If your knowledge of umlauts is restricted to the realm of heavy metal, Arika Okrent has a great article over at The Week to help fix that. In it, she shares eleven useful facts about everyone's favorite Germanic diaeresis.

For instance, those two dots placed above a vowel (ä, ö , ü) aren't actually umlauts. Those are diaereses. "Umlaut" refers to the sound made when a vowel is affected by another adjacent vowel. In German, it leads to a rounded pronunciation of the first vowel sound:

"Try this: make a u sound (an 'oo'). Now imagine there's an i-sound (an 'ee') coming up. Keep your lips completely frozen in u position while you try to say 'ee' with the rest of your mouth. You should feel the body of your tongue move forward and up in your mouth. Hold that u sound with your lips though! Good. That's an ü."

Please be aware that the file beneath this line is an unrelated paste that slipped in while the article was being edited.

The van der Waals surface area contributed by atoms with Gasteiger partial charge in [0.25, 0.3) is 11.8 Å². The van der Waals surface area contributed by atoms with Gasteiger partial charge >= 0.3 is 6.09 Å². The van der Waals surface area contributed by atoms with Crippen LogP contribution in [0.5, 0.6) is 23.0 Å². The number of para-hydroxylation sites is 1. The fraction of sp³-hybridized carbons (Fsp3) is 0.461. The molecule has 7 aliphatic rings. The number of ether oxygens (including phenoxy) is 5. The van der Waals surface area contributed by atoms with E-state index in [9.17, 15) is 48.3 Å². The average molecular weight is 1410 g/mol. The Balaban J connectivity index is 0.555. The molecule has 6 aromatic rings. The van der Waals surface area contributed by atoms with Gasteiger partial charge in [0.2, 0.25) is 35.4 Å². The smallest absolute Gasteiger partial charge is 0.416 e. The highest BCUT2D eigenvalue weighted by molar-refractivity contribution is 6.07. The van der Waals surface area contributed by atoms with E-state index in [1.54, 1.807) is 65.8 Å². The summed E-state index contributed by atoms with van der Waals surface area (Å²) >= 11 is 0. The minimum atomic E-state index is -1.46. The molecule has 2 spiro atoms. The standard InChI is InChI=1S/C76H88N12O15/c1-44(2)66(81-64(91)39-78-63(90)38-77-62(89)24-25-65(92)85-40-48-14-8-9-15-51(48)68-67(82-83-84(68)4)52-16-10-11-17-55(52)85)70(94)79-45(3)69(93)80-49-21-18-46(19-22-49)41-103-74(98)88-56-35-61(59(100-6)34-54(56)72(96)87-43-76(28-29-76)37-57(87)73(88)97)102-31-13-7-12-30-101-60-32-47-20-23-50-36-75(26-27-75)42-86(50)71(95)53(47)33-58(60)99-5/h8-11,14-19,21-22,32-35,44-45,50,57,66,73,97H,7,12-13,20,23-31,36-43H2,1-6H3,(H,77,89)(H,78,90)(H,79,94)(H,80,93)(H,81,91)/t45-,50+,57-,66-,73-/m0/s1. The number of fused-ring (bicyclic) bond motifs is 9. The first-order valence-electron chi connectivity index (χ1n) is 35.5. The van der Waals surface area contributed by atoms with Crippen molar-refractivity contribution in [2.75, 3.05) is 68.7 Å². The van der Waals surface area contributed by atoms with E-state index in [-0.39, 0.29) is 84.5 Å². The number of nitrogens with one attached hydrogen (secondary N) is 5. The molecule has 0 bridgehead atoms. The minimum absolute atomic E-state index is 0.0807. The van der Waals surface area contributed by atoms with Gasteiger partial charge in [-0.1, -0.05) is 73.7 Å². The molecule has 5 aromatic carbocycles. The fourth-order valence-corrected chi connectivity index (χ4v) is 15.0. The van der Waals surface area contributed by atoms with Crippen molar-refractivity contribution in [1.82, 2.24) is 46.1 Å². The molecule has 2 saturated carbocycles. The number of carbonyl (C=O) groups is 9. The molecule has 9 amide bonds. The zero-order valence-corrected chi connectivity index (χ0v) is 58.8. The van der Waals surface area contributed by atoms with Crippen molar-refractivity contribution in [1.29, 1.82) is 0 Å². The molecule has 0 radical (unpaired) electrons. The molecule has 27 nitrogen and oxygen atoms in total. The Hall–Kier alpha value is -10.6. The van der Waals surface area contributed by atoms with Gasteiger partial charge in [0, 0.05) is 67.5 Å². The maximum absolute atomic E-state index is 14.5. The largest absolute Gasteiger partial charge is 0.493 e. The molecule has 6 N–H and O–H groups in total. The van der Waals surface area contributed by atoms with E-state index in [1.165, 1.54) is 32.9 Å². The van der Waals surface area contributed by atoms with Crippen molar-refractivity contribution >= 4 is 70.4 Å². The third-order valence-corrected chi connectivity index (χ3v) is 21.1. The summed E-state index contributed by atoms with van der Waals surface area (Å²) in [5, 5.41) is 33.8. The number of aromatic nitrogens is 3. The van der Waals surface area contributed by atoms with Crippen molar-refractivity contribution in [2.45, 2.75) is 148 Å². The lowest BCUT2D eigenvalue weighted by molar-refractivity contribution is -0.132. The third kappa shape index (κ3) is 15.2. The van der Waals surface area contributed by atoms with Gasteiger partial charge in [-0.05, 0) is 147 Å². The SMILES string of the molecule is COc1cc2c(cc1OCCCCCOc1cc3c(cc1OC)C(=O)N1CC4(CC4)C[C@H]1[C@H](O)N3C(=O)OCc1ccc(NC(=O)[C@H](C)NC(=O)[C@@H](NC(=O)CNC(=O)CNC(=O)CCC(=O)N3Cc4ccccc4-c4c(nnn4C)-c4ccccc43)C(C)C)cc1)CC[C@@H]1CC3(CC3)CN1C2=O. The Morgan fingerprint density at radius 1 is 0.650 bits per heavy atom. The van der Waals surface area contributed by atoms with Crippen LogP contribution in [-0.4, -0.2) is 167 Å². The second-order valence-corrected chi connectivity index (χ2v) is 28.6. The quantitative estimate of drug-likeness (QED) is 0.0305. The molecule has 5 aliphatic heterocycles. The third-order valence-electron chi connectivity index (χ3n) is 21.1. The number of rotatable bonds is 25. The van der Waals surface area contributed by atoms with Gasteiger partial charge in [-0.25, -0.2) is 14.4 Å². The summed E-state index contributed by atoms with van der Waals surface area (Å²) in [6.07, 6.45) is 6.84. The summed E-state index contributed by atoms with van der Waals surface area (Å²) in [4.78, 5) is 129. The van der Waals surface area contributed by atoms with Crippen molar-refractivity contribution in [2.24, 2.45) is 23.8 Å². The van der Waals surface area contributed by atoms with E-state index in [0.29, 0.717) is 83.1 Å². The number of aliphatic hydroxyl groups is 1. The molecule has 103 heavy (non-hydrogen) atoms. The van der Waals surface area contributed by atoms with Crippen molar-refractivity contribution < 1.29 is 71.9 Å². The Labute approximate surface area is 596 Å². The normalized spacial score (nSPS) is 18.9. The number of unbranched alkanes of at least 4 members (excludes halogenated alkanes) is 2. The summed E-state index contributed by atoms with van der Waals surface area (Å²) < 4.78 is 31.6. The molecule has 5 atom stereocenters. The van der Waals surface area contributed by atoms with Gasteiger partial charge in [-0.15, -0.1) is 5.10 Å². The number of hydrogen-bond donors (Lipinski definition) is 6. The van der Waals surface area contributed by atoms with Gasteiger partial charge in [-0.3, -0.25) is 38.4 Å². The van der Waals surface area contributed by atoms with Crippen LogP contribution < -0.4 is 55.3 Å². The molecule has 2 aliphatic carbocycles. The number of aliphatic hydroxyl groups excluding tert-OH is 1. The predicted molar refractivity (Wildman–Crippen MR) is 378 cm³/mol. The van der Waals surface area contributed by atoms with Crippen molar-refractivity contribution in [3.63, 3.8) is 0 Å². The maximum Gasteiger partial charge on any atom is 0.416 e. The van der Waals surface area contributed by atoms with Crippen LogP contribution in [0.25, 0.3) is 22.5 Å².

If you're a language nerd like me, this stuff is gold.

Another fun factoid: according to Okrent, the umlaut was developed by Jacob Grimm (yes, of those Grimms), who created the word from the roots "um" (around) and "laut" (sound). Take a look at the piece (linked again below) to learn more about German grammar, the Big Mäc, and why metal umlauts aren't so metal after all.

Read more at The Week

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